In order for a condominium Association, which include all units owners, to operate efficiently, its members must pay their dues timely. If you are a property manager or in charge of a condominium association, then you understand the challenges of enforcing and collecting monthly dues and assessments. The question that is generally posed, is whether it’s worth implementing collection practices on delinquent unit owner. Invariably, that discussion includes balancing the cost of collection versus the prospect of collecting.
The condominium documents, which include the declaration and bylaws, provide for substantial rights of the association. However, exercising those rights takes time and resources. As a business, the association is charged with the duty to operate efficiently and effectively.
Non-paying unit owners can be a painful and frustrating issue and collecting can seem equally frustrating. However, it is critical that you fully understand the collection process.
Monthly assessments are generally used to provide and maintain elements that are enjoyed by all units owners. Oftentimes utilities, such as water, are paid for by the association. Thus, it is easy to follow the logic that if one doesn’t pay his/her monthly assesments, which include water, that he/she doesn’t have the benefit of utilities. If the Board is authorized to take such action in the condominium documents, then you may be able to. However, that specific right is not generally included.
More often than not, you will find that the association, through its board of directors, is granted powers to take whatever means or legal means are necessary to carry out the administration and management of the condominium association.
In the case of Western v. Chardonnay Village Assn., Inc., the Association decided that it would exercise its rights against a non-paying unit owner by shutting off his water. Water was paid using association funds, and thus, was a common expense.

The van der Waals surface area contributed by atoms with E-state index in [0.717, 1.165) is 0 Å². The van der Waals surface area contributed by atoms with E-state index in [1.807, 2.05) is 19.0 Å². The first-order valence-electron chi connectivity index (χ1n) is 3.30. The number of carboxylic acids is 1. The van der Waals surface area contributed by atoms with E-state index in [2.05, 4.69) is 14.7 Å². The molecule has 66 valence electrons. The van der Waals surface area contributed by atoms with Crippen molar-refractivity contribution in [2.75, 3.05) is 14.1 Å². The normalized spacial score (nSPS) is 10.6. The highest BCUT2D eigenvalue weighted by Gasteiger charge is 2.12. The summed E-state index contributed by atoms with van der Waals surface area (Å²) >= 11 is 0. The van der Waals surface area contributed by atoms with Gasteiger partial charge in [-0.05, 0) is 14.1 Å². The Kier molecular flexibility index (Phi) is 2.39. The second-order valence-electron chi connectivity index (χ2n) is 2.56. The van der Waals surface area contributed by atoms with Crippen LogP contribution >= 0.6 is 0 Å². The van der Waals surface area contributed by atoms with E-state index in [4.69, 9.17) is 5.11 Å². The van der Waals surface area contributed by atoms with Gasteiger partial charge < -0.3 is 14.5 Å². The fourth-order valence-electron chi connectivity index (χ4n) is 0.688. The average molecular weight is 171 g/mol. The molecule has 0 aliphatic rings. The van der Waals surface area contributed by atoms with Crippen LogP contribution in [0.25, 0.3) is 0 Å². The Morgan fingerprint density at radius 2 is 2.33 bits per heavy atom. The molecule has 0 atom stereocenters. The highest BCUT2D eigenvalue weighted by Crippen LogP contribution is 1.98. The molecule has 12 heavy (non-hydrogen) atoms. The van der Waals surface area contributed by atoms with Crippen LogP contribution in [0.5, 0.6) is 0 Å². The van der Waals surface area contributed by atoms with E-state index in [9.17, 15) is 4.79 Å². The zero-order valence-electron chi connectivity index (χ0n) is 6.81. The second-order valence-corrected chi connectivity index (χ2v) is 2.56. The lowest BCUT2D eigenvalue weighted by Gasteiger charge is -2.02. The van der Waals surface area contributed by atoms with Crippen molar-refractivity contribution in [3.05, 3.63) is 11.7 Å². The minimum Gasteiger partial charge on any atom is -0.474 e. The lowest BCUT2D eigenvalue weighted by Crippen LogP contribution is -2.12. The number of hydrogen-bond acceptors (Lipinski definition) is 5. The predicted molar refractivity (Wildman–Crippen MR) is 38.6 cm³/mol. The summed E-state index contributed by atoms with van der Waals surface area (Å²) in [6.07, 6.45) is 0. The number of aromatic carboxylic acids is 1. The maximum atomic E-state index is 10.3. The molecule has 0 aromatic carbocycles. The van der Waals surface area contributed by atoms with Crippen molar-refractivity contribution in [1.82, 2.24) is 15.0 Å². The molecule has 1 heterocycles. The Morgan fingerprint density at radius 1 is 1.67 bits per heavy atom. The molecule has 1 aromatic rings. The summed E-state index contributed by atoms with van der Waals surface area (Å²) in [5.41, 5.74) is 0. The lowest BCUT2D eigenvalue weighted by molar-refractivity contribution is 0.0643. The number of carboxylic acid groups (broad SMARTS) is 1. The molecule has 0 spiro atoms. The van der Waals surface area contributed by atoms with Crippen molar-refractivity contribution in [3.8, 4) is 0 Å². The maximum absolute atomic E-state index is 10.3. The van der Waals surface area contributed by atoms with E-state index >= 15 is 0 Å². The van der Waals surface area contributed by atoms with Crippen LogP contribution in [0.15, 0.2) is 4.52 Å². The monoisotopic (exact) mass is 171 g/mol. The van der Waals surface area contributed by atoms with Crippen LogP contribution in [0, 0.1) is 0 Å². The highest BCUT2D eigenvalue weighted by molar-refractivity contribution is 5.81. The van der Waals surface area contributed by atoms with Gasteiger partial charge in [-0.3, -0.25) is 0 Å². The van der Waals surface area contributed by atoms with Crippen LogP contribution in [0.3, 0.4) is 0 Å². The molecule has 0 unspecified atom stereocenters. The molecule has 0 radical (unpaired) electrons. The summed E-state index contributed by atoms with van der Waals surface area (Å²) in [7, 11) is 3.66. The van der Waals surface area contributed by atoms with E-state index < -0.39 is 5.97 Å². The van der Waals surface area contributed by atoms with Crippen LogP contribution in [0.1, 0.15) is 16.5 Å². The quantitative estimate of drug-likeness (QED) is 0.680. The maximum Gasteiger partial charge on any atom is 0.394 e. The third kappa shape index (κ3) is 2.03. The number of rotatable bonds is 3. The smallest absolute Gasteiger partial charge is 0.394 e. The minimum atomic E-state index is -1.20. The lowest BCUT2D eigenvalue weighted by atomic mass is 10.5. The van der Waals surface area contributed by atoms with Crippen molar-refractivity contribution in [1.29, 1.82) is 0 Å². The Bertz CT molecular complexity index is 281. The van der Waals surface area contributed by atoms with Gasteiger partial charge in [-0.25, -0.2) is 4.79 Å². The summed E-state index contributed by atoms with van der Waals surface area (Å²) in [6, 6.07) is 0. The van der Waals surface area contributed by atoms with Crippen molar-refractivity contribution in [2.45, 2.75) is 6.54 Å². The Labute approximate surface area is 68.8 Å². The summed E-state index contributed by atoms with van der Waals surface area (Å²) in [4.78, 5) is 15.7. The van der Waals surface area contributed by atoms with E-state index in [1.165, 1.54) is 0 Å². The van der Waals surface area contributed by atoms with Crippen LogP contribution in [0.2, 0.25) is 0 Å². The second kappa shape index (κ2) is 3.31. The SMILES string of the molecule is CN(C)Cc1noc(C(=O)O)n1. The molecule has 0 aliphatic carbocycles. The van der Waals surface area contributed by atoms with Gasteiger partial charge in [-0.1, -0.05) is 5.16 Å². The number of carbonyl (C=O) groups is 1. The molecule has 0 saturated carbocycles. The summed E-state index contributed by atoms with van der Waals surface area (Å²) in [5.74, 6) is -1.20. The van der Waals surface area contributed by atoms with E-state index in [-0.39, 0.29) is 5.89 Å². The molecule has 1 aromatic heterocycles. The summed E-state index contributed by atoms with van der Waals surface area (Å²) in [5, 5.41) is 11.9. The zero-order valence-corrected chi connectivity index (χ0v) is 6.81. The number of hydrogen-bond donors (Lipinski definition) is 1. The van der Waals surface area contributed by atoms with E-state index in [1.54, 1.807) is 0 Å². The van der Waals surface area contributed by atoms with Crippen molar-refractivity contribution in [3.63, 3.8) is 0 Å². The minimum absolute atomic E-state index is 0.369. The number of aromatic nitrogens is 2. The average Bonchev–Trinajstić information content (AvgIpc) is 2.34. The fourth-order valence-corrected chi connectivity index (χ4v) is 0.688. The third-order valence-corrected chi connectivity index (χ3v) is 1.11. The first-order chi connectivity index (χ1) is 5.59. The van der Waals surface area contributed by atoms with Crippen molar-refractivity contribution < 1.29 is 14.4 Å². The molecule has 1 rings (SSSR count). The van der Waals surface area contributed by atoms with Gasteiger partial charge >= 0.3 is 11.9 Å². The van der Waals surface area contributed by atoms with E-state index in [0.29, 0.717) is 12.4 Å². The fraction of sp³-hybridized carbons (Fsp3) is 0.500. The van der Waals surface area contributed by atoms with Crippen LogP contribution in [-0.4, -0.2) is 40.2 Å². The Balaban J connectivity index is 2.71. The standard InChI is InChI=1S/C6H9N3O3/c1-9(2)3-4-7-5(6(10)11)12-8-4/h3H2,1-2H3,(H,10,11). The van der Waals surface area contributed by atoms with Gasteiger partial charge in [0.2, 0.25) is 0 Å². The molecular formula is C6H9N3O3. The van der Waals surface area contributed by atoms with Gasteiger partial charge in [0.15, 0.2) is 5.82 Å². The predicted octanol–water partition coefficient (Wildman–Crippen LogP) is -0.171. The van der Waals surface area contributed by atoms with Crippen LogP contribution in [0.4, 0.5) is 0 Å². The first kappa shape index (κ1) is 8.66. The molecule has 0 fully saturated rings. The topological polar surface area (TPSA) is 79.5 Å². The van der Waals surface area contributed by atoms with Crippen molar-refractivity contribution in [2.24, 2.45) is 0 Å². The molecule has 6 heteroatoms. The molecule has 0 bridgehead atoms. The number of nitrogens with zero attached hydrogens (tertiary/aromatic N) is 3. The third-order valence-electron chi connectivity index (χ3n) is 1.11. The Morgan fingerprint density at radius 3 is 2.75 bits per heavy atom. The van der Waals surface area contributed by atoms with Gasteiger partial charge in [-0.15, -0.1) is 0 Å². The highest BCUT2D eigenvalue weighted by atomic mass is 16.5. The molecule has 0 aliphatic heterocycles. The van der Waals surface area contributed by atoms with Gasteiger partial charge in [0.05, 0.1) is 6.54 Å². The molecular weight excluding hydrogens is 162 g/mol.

In response, the unit owner filed a lawsuit requesting that his water be turned back on. The court granted the unit owners request, holding that “absent authorization in declaration for the association to shut off water, it could not do so.” The court also ruled that “by legal means” means exercising its rights in court, not illegal vs legal, in a criminal context.
The appellate court, in affirming the trial court’s decision, reasoned that there were other means available to the association to exercise its right to collection, such as filing a lien and a lawsuit to collect those monies due.
What is the takeaway from this decades long ruling?
An Association can collect unpaid dues, an Association can also file a lien encumbering the property and a lawsuit to collect, and once a judgment is granted, the Association can have that property sold to pay for the past owed dues, atty fees and costs. But more extreme measures, such as turning off a unit’s water or power supply, will not be tolerated unless the right to do so is present in the condominium documents.
If your association is struggling with unit owners becoming delinquent on their monthly dues or assessments, call our office today to discuss what options may be available and how we can get your association back on track.